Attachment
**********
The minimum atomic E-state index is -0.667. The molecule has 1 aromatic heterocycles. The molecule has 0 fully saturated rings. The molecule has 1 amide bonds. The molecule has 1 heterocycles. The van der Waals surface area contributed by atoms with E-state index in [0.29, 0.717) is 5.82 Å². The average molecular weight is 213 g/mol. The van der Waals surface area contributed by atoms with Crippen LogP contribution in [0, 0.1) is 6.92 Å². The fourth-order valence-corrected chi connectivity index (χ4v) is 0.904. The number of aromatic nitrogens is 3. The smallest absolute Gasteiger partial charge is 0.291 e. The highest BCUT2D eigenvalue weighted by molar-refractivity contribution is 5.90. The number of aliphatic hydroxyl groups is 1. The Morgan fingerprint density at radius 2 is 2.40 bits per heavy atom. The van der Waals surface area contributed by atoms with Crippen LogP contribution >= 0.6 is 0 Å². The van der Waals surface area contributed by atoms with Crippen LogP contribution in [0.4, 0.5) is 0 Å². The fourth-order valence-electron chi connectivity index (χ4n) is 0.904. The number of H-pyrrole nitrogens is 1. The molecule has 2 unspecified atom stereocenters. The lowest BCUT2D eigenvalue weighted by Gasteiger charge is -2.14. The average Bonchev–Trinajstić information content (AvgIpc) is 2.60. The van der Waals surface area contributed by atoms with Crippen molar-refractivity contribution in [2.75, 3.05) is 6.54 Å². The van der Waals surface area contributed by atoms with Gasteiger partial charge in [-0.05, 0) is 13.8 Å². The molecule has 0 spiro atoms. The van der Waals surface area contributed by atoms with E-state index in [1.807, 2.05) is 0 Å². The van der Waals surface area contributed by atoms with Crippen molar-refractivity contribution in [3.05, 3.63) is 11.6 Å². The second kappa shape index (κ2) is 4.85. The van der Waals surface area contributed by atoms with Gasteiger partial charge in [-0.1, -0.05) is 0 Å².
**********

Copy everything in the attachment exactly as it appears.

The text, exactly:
The minimum atomic E-state index is -0.667. The molecule has 1 aromatic heterocycles. The molecule has 0 fully saturated rings. The molecule has 1 amide bonds. The molecule has 1 heterocycles. The van der Waals surface area contributed by atoms with E-state index in [0.29, 0.717) is 5.82 Å². The average molecular weight is 213 g/mol. The van der Waals surface area contributed by atoms with Crippen LogP contribution in [0, 0.1) is 6.92 Å². The fourth-order valence-corrected chi connectivity index (χ4v) is 0.904. The number of aromatic nitrogens is 3. The smallest absolute Gasteiger partial charge is 0.291 e. The highest BCUT2D eigenvalue weighted by molar-refractivity contribution is 5.90. The number of aliphatic hydroxyl groups is 1. The Morgan fingerprint density at radius 2 is 2.40 bits per heavy atom. The van der Waals surface area contributed by atoms with Crippen LogP contribution >= 0.6 is 0 Å². The van der Waals surface area contributed by atoms with Crippen LogP contribution in [0.4, 0.5) is 0 Å². The fourth-order valence-electron chi connectivity index (χ4n) is 0.904. The number of H-pyrrole nitrogens is 1. The molecule has 2 unspecified atom stereocenters. The lowest BCUT2D eigenvalue weighted by Gasteiger charge is -2.14. The average Bonchev–Trinajstić information content (AvgIpc) is 2.60. The van der Waals surface area contributed by atoms with Crippen molar-refractivity contribution in [2.75, 3.05) is 6.54 Å². The van der Waals surface area contributed by atoms with Gasteiger partial charge in [-0.05, 0) is 13.8 Å². The molecule has 0 spiro atoms. The van der Waals surface area contributed by atoms with E-state index in [1.807, 2.05) is 0 Å². The van der Waals surface area contributed by atoms with Crippen molar-refractivity contribution in [3.05, 3.63) is 11.6 Å². The second kappa shape index (κ2) is 4.85. The van der Waals surface area contributed by atoms with Gasteiger partial charge in [-0.1, -0.05) is 0 Å².